Our work in EBM

Ecotrust Canada has, for a number of years, been working on developing alternative business models for forest lands on both private lands and Crown lands, where multiple revenue streams are investigated as an option to move away from a complete reliance on timber harvesting. To do this, we consider the existing ownership, land base, and forest cover on traditionally managed lands and look at the potential future timber harvest and alternative resource options, with a view to both long and short term needs and potential.

From this assessment, we work to identify potential locations of forest that could be
managed under a multiple resource scenario to build biodiversity and landscape values that will complement a focus on community development. Then, working on a foundation of some agreed upon scenario of timber harvesting, biodiversity protection and alternative resource development, we model forward timber and carbon flows along with other resource values to provide data to base economic assessment upon. Strategies vary depending on the specific land parcels, but revolve around low intensity timber harvesting focused on value creation and ecosystem goods and services, including:

  • forest carbon offsets or bio-fuel supply through wood waste;
  • conservation covenants;
  • non-timber forest products;
  • recreation and education opportunities;
  • low impact, sustainable residential development.

The objective is to build long term sustain-able revenue flows which are less impacted by market fluctuations and more able to take advantage of favourable situations ithout negatively impacting future options. With a team of professional foresters on staff and a wide range of associates and partners available for specific technical help, we are well-equipped to work through any activities needed in turning EBM into the go-to approach to forest management.

Where we work

We engage with people in the places where they live to design and demonstrate new ways of doing business – be it in small scale forestry, the commercial fishery, housing development or land and marine use planning. No two projects look alike, but the formula is always the same: to get optimum value from resource use, to allow communities to participate in decisions, and to increase the social and cultural benefits of economic growth. To achieve this, simultaneously creating systems change, we work from the ground up, and with problem-solving as a primary principle.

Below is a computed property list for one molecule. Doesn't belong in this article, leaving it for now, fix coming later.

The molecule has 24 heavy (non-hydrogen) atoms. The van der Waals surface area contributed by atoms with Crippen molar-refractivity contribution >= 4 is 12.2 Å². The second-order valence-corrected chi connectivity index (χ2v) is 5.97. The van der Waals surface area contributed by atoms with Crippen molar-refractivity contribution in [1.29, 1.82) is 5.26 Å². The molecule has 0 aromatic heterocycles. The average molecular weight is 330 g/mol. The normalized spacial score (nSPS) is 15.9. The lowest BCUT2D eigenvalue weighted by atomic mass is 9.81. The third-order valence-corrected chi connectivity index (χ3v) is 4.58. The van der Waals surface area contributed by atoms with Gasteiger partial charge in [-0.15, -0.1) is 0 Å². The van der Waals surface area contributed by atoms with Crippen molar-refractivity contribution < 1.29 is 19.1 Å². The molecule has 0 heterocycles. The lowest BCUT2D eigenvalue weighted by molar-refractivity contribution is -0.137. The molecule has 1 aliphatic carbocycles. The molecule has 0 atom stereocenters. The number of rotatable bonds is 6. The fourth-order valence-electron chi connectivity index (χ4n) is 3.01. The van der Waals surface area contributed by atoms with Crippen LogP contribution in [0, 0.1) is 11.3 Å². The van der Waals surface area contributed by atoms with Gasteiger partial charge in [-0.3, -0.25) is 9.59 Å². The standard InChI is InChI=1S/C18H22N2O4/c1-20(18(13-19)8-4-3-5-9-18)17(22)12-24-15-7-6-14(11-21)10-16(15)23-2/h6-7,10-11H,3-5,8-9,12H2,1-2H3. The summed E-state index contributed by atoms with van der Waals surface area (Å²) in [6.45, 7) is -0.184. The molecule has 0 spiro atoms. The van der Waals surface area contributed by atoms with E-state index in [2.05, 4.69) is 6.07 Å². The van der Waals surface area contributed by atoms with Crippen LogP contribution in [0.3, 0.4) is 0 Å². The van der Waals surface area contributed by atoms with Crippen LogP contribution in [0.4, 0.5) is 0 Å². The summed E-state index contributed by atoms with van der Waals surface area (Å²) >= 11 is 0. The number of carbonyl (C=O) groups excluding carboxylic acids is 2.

More than this, it is the mandate of Ecotrust Canada to focus on projects that are scalable. We focus our attention at the local and regional scale, where individuals, systems and institutions are best positioned to assess what is not currently working, and inform the process of discovering what might. Speaking specifically to our work in ecosystem based forestry management, we believe strongly that a successful working model in Clayoquot for ecosystem services and cultural management will have a wide appeal and application throughout the province. Our work with the Clayoquot Nations on the Qwii-Qwiq-Sap ‘Standing Tree to Standing Home’ project, which aims to maximize the potential of community forests for local use, and develop skills and training for a local workforce, perfectly demonstrates this approach, as well as the integrated nature of an ecosystem based forestry management process.

Another example is our work on Vancouver Island and the lower mainland on a number of properties to investigate forest carbon offset potential. The result of this offers a strong indication that carbon can be an important asset.

Looking forward

In an ongoing collaboration with the Clayoquot First Nations and Iisaak Forest Resources, we are carrying out the next steps in understanding alternative values on the land base of Tree Farm Licence 54 (TFL54). We will collaborate with a timber supply analyst to create a baseline from which we can work to model alternative future management scenarios. This work is ongoing in early 2012.

Progress is also being made in Whistler with the Cheakamus Community Forest (CCF), where we have prepared a feasibility study for a carbon project. We are working on a final confirmation of feasibility – seeking verification that the province will pass carbon offset revenues on to Community Forests – before starting work on the real analysis. The aim is to have carbon credits available to sell to the municipality by mid-2012, allowing the community to meet their carbon neutral obligations under the local government legislation.

On Vancouver Island, we are moving forward in discussions with a number of First Nations who seek to understand values on their traditional territories in regards to treaty settlements and future community development. Our work with these groups aims to help them identify lands within their territory for future negotiations based on a solid understanding of forestry and natural resource values.


BC’s big resource extraction industries need to look for other ways to do business. As a leader in promoting ecosystem-based management on the BC coast, Ecotrust Canada is uniquely positioned to help them find, and embrace, these ways. Based on over 15 years of engagement in forestry, our team of Registered Professional Foresters and technical solutions experts are already working with communities to design new business approaches that help those communities profit sustainably from the wealth of our coastal rainforests. It is our hope that the work we are doing with people in place will serve as a blueprint for communities facing similar issues in the province and beyond.